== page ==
clothing. Plaintiff also noted deficiencies in 2011 and 2014,
respectively, in the form of weight loss and verbal abuse.
2 was a 95 year old woman who was admitted to Newark Manor
with dementia, agitation, balance problems, and decreased
muscle coordination. After numerous fall risk assessments,
Newark Manor identified Resident 2 as a fall risk. Plaintiff
alleges that Resident 2 fell eight times between February 24,
2014 and June 22, 2014. Plaintiff also alleges that
"[d]espite the eight falls in the four month period in
2014, Newark Manor failed to ensure Resident 2's safety
by implementing an effective fall prevention
2 suffered an additional ten falls between July 8, 2014 and
September 25, 2015. Resident 2 was also found lying on her bed
with a television on her body that had apparently fallen off
of its mounted position on the wall.
3 was an 88 year old woman who suffered from disorientation,
weakness to her left side cause by a stroke, confusion, and a
history of falls and agitation. Plaintiff states that
Resident 3 fell twenty-two times between June 14, 2013 and
September 9, 2014, three of which resulted in "serious
injuries." On June 26, 2013, Resident 3 suffered a
fractured neck. Plaintiff contends that after Resident
3's return from the hospital, Defendants failed to
implement the correct care plan for Resident 3. Plaintiff
contends that Defendants did, however, change Resident
3's care plan to ensure her safety from falls after
Resident 3 fractured her vertebrae on September 9, 2014.
contends that Resident 3 also suffered a coffee burn less
than two months after Resident l's coffee burn. Plaintiff
alleges that Newark Manor did not have a burn policy in place
when both Residents were burned, but implemented one
afterward "that did not meet Mayo Clinic
4 was an 88 year old woman who suffered from low sodium
levels and high potassium levels due Syndrome of
Inappropriate Antidiuretic Hormone release. Resident 4's
six-year residency at Newark Manor is the longest of the five
Residents discussed herein. Plaintiff alleges that
"Defendants failed to monitor Resident 4's fluid
intake and failed to request sodium chloride tablets as
needed for Resident 4's condition."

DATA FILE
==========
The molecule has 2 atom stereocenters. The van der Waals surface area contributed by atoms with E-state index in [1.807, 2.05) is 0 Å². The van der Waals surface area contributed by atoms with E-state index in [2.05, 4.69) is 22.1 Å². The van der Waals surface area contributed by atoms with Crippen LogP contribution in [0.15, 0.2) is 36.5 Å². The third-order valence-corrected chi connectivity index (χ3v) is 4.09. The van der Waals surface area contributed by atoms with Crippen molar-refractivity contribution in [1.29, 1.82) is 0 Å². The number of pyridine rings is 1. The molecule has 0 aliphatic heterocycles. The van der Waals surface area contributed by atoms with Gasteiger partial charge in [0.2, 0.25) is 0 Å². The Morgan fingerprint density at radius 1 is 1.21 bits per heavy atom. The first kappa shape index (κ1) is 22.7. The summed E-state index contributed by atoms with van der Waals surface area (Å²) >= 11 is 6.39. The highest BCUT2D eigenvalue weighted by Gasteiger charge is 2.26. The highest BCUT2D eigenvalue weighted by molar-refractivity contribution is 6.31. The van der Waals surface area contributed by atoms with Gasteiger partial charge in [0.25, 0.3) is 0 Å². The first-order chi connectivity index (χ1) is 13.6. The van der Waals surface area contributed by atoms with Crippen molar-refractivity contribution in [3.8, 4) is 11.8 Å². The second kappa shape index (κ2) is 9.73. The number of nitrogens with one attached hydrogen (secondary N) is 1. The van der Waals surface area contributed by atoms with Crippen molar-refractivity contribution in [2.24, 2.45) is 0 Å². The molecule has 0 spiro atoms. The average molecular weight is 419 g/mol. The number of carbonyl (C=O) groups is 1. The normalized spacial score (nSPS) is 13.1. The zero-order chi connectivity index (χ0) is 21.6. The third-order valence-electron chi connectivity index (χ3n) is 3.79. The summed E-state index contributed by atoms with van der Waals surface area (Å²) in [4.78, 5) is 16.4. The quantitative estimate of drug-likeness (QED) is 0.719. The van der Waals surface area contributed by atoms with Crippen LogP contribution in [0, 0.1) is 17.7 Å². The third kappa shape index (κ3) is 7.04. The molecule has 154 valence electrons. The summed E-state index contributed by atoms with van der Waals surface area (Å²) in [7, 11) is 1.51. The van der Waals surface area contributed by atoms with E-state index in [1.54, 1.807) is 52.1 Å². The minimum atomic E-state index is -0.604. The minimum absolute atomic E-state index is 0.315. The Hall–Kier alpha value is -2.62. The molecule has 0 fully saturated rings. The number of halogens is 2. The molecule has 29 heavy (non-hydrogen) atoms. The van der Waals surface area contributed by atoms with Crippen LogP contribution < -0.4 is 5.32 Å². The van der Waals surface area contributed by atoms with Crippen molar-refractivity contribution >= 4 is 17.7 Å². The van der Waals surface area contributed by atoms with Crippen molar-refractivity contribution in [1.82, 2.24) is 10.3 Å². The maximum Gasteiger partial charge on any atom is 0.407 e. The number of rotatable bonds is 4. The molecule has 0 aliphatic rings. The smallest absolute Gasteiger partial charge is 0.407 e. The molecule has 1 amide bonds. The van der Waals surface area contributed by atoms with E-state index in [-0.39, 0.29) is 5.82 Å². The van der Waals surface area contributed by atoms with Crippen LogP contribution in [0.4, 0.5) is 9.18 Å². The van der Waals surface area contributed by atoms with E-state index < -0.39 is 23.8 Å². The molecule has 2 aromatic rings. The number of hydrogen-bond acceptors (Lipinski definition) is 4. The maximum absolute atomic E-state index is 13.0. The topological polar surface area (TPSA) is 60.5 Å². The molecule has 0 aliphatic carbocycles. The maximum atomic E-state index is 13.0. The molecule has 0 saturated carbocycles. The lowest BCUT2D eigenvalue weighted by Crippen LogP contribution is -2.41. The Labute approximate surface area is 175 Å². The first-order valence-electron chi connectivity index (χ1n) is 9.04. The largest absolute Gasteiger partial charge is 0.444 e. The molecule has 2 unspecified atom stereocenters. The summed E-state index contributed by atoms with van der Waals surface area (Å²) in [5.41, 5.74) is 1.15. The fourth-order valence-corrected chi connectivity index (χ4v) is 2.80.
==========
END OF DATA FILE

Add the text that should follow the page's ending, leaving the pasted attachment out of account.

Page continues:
also contends that Defendants failed to implement an
appropriate fall prevention plan for Resident 4, as she fell
fourteen times between November 23, 2012 and July 2, 2015.
Plaintiff states that Resident 4 suffered a fractured rib and
a right tibial fracture as a result of two of those falls.
Plaintiff also asserts that Defendants failed to implement an
effective dental plan or plan to restore Resident 4's
5 was an 88 year old man who was diagnosed with legal
blindness and a had history of blood clots and strokes.
Allegedly, Defendants did not provide Resident 5 with his
anti-coagulant medication for over four months, during which
time he suffered edemas. During the state survey, on August
30, 2016, Defendants "admitted that there was no
clinical reason for discontinuing Resident 5's medication
[and] that the lack of anti-coagulant was an oversight and
'missed medication.'"Defendants contend that,
following this survey, they began to again give Resident 5
alleged in its Complaint that "[t]he substandard,
grossly negligent and practically worthless services provided
by the Defendants to Residents 1 through 5 would have been
material to the [Managed Care Organizations], and the State
Medicaid Agency's decision to make these [claim] payments
. . ., " Plaintiff contends "Defendants were
aware of the failure to provided care that met professional
standards of quality when they submitted claims for
payment."Plaintiff claims that, despite being made
aware of the significant deficiencies in their service,
Defendants still knowingly submitted claims for $1, 515,
504.35, which was paid to them by Medicaid.
assert that the question of the applicability of the DFCRA or
the parallel federal law, the False Claims Act
("FCA"), "to claims related to services by a
medical provider such as a nursing home" is an issue of
first impression in Delaware. Defendants now bring the
Motion to Dismiss pursuant to Superior Court Civil Rule
12(b)(6) for failure to state a claim for which relief can be
THE PARTIES' CONTENTIONS
argue in favor of dismissal on essentially four grounds.
First, Defendants contend that Plaintiff cannot make a DFCRA
claim under either the "worthless services" or
false certification theories. Second, Defendants maintain
that Plaintiff cannot make out a claim for unjust enrichment.
Third, Defendants assert that Plaintiff fails to state a